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STATE OF WISCONSIN

BEFORE THE WISCONSIN EMPLOYMENT RELATIONS COMMISSION

OPERATIVE PLASTERERS' AND CEMENT MASONS' INTERNATIONAL ASSOCIATION LOCAL 599, Complainant,

vs.

CHARLIE BOWMAN, CT CONSTRUCTION, AND/OR ITS ALTER EGO AND/OR ITS SUCCESSOR TC CONSTRUCTION, Respondent.

Case 1

No. 70914

Ce-2256

Decision No. 33602-A

Appearances:

Charles Bowman, pro se, appeared on behalf of the respondent.

Sara J. Geenen, Attorney at Law, Previant, Goldberg, Uelmen, Gratz, Miller & Brueggeman, S.C., 1555 North Rivercenter Drive, Suite 202, Milwaukee, Wisconsin, appeared on behalf of the Complainant.

FINDINGS OF FACT,

CONCLUSIONS OF LAW, AND ORDER

Operative Plasterers' and Cement Masons' International Association, Local 599. filed a complaint with the Wisconsin Employment Relations Commission, herein "Commission," on September 9, 2011, alleging that Charlie Bowman, CT Construction, and TC Construction, committed unfair practices within the meaning of Sec. 111.06(1)(a), (d), (f) of the Wisconsin Employment Peace Act (herein "WEPA"),(1) by refusing to bargain with complainant and repudiating the parties' collective bargaining agreement, and violating the collective bargaining agreement in effect by not paying its employees the full specified wages and benefits; and the Commission having on December 12, 2011, appointed Stanley H. Michelstetter II, a member of its staff, as Examiner, and the Examiner having held a hearing in Milwaukee, Wisconsin, on

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January 23, 2012, and the parties having each filed post-hearing briefs the last of which was filed February 8, 2012. The transcript in the proceedings was first received May 31, 2012. The record was closed as of that date. Having considered the evidence and arguments of the parties, the Examiner hereby makes and issues the following Findings of Fact, Conclusions of Law and Order.

FINDINGS OF FACT

1. Operative Plasterers' and Cement Masons' International Association, Local 599, herein "Complainant," is a labor organization with offices at 8701 North Lauer Street, Milwaukee, Wisconsin. At all material times, Randy Hink and Terry Ullsperger (herein "Hink" and "Ullsperger" respectively) were business agents for Complainant.

2. Charlie Bowman (herein individually "Charlie") is a married adult individual who resides at 1409 Little Dam River Road, in Claudville, Virginia, together with his wife Theresa Bowman (herein individually "Theresa"). The two have were married in Virginia. They have co-habited at all relevant times at the foregoing address. Charlie and Theresa own TC Construction, an unincorporated business, and CT Construction, an unincorporated business, each of which has its principle offices in their marital residence. Charlie, CT Construction and TC Construction are herein collectively referred to as "Respondents."(2)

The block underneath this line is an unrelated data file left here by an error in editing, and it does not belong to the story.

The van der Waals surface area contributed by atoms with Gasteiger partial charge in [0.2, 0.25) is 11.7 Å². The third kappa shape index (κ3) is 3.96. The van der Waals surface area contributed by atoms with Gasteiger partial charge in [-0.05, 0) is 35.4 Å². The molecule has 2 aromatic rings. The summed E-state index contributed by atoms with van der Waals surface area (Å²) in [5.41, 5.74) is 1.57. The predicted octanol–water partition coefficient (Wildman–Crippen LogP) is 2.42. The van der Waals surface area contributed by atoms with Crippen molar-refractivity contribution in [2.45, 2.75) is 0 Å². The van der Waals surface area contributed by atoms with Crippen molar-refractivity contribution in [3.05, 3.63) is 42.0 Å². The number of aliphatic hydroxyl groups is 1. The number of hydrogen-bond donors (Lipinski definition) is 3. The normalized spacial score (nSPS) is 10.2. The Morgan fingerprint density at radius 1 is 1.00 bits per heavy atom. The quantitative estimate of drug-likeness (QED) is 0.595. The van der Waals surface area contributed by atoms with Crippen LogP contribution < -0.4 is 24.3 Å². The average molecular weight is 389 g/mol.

3. Michael Young is Charlie's son.(3) He performed services solely in the role of an employee for CT and TC during the period in dispute.

4. On July 22, 2008, Complainant and Charlie Bowman acting individually and in the name of CT Construction entered into a collective bargaining agreement by which he agreed to be bound by the terms of a comprehensive collective bargaining agreement between the Southeastern Wisconsin Drywall and Plastering Contractors Association and Complainant covering the period June 1, 2008, through May 31, 2012. The assumption agreement specifies that:

By execution of this Agreement, the Employer authorizes the Southeastern Wisconsin Drywall and Plastering Contractors Association to act as its collective bargaining representative for all matters relating to this Agreement. The parties agree that the Employer will hereafter be part of the multi-employer bargaining unit unless this authorization is withdrawn by written notice to the Southeastern Wisconsin Drywall and Plastering Contractors Association and the Union at least 150 days prior to the expiration of this or any successor Agreement.

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. . .

The Employer agrees to recognize, and does hereby recognize the Union as the exclusive collective bargaining agent for all employees performing Plasterers work on all present and future sites within the jurisdiction of the Union.

The comprehensive agreement contains the following relevant provisions:

ARTICLE II ­ RECOGNITION

Section 1. The Employers bound by this Agreement recognize the Union as the exclusive majority representative of all employees covered by this Agreement in the bargaining unit set forth in this Agreement pursuant to Section 9(a) of the Labor-Management Relations Act. This majority status has been established by the Union's unequivocal demand for recognition as majority representative, the Employer's unequivocal granting recognition of the Union's majority 9(a) status based on the Union having shown or having offered to show an evidentiary basis of the Union's majority support. Section 9(a) status may have also resulted based on a National Labor Relations Board certification that the Union is a majority representative of the bargaining unit covered by this Agreement, doing the following work:

(a) All interior or exterior plastering, cement, stucco, stone, imitation, dryvit, sto, R-Wall, Sure-Wall and all other Outsulation materials, and all similar materials pertaining to the plastering industry or any patent material when cast, the setting of same, fireproofing, and also corner beads when stuck must be done by practical Plasterers of the O.P. & C.M.I.A. This includes the plastering and finishing with hot composition materials in vats, compartments or wherever applied; also the taping and jointing of all joints, nail holes and bruises on wallboard, regardless of the type of materials or tools used, when covered in its entirety; also the setting in place of plasterboards, ground blocks, patent dots, cork plates, Styrofoam, and brownstone, including temporary nailing, cutting and fitting in connection with the sticking of same. All acoustic blocks when stuck with any plastic materials, regardless of thickness, shall be the work of the Plasterer only. Also the sticking, nailing and screwing of all composition caps and ornaments. The preparing, scratching and browning of all ceilings and walls when finished with terrazzo, or tile shall be done by Plasterers of this Association, allowing sufficient thickness the applying of the terrazzo or tile and the application of any plastic material to the same must be done by members of the O.P. & C.M.I.A., who are practical Plasterers.